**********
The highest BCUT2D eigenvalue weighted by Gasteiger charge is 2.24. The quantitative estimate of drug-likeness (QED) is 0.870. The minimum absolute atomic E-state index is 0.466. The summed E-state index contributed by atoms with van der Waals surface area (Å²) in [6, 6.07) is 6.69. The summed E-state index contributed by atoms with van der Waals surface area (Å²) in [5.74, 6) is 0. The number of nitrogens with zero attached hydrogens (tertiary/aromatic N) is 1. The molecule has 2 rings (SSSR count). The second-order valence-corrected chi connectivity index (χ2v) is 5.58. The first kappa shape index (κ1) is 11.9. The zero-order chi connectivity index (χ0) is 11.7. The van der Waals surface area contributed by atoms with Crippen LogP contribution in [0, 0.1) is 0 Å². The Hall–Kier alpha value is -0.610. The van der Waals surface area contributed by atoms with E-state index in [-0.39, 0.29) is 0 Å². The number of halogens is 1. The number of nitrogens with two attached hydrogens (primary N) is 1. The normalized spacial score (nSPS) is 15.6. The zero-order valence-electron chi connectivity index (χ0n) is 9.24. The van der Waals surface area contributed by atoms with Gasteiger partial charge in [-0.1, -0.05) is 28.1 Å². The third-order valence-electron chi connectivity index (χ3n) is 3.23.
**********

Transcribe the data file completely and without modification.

The highest BCUT2D eigenvalue weighted by Gasteiger charge is 2.24. The quantitative estimate of drug-likeness (QED) is 0.870. The minimum absolute atomic E-state index is 0.466. The summed E-state index contributed by atoms with van der Waals surface area (Å²) in [6, 6.07) is 6.69. The summed E-state index contributed by atoms with van der Waals surface area (Å²) in [5.74, 6) is 0. The number of nitrogens with zero attached hydrogens (tertiary/aromatic N) is 1. The molecule has 2 rings (SSSR count). The second-order valence-corrected chi connectivity index (χ2v) is 5.58. The first kappa shape index (κ1) is 11.9. The zero-order chi connectivity index (χ0) is 11.7. The van der Waals surface area contributed by atoms with Crippen LogP contribution in [0, 0.1) is 0 Å². The Hall–Kier alpha value is -0.610. The van der Waals surface area contributed by atoms with E-state index in [-0.39, 0.29) is 0 Å². The number of halogens is 1. The number of nitrogens with two attached hydrogens (primary N) is 1. The normalized spacial score (nSPS) is 15.6. The zero-order valence-electron chi connectivity index (χ0n) is 9.24. The van der Waals surface area contributed by atoms with Gasteiger partial charge in [-0.1, -0.05) is 28.1 Å². The third-order valence-electron chi connectivity index (χ3n) is 3.23.